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Black Sea or Bust 2017

Conditions were good when our small group launched our paddleboards onto the water just upriver from the Houses of Parliament. The outgoing tide that would carry us through London was strong, so we enjoyed fair progress without hard work, and we were not being rained upon. A different group of paddlers escorted me from Greenwich through the Barrier the next day, and on the third I was alone: just me, the board and all the gear I would need for my Big Ben to Black Sea odyssey.

The route along the Swale and English coastline was a joy, albeit with slow progress when faced with oncoming tides, which I mostly took as an excuse to lie on a beach and rest for a while. I tended to paddle further out from shore than my mother would have approved of, and I felt a pang of guilt at the thought of her seeing my tracking device pinging my location from somewhere out in the Channel. It was in the best interests of progress that I avoided the surf and the higher waves that came with the shallows. The direction of the tide was confused around the headlands, slowing or speeding up progress in a way I could not necessarily predict from maps and tide tables. Each day, before getting onto the water in the morning, and shortly after leaving it at night, I telephoned the coastguard as a courtesy to give updates on my location. It seemed correct that they should know about the paddleboarder on their stretch of water, and that all was well.


Without wanting to get too gushy, the coastal section of this trip was a real highlight. Harry from the London Kayak Company welcomed me with a beer and pizza to Herne Bay, and strangers offered me food and assistance along my camps before Folkestone. The coastline is such a beautiful, peaceful, lovely place to be. Curious seals would often watch me from the water as I passed, and one followed me along for a while, presumably wanting to make sense of this bizarre creature paddling along. The weather was extremely favourable, with calm winds and scarcely a drop of rain, right up until I arrived in Folkestone. There I had to endure a ten-day wait before being permitted to cross the Channel.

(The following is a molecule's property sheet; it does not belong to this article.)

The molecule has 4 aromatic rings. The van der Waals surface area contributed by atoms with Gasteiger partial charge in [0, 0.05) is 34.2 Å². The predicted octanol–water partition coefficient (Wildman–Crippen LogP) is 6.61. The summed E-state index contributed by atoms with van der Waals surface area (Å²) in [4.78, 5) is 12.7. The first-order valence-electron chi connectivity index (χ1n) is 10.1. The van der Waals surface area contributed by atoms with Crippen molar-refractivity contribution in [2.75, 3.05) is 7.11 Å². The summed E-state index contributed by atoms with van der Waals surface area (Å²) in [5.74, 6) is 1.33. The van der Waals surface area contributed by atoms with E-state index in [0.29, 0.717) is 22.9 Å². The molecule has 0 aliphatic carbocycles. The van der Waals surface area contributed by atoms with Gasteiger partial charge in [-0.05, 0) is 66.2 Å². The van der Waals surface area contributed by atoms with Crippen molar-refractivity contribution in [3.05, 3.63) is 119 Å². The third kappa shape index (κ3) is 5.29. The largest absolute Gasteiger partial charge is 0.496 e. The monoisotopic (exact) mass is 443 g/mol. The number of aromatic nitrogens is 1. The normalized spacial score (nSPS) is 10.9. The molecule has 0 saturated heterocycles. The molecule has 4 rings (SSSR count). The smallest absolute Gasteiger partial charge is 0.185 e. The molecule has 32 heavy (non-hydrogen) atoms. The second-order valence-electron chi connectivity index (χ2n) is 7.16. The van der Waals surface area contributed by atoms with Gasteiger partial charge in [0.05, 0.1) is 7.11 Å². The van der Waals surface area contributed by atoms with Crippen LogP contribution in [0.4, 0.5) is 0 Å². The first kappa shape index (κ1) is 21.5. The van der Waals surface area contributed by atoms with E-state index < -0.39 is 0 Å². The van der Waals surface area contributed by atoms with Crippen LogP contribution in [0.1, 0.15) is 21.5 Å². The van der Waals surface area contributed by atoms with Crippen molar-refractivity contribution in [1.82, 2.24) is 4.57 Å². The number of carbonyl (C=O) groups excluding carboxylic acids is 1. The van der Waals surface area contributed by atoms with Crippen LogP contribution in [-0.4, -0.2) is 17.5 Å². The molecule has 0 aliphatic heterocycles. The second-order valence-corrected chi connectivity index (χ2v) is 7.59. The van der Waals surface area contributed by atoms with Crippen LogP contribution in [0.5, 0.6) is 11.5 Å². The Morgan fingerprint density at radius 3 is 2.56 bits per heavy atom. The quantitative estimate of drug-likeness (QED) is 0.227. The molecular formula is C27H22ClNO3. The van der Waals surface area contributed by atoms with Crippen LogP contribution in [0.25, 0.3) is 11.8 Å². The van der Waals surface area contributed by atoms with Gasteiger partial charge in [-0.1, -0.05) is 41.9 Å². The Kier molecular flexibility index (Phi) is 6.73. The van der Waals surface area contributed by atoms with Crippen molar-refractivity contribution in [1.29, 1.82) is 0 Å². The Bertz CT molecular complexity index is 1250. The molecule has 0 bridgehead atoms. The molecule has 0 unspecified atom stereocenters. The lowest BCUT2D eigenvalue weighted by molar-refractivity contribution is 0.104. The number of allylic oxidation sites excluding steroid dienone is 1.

The crossing itself was wondrous. I was joined by fellow-paddler and friend, Michelle, whose calm and positivity made her the best companion. It was slow progress to France, with tides carrying us south and the necessary dodging of ships on the English half. We had to be carried across the French section by the support boat, as the French identify kayaks and paddleboards as beach pleasure craft, not permitted into their lane.


The French coast to Calais was great fun, as big waves and surf twice dumped me into the water as I attempted to descend into a more stable, kneeling position. An overloaded boat of young French men, each armed with fishing rods, came out to chat with me that afternoon, and wished me well on my journey. From Calais I joined the thin canals through the countryside of northern France, and it was serene and sweet and beautiful. At one of the many locks I was forbidden from getting back into the water, and a tense evening followed, before I was ultimately rescued by a friend from Watertrek, who confirmed with the lock operator that no regulation existed to block my progress and I was free to continue. Time had been lost but I had made friends with two local French girls, who visited me the next morning and brought me coffee and breakfast.


I had all but reached Belgium before a disappointing reality caused pause and a re-evaluation of the plan. The locks were far from paddler-friendly, many with no clear exit or entry points, and progress between those points being blocked or meandering. At some it took over an hour and a half to shift my gear along, sometimes necessitating a scramble up a bank of nettles, a walk of over a kilometre, and time lost seeking-out points to safely drop back down onto the water. I had hundreds of kilometres ahead in France, with a lock on average every ten kilometres, reducing my enjoyment and adding days of hiking to this part of the trip.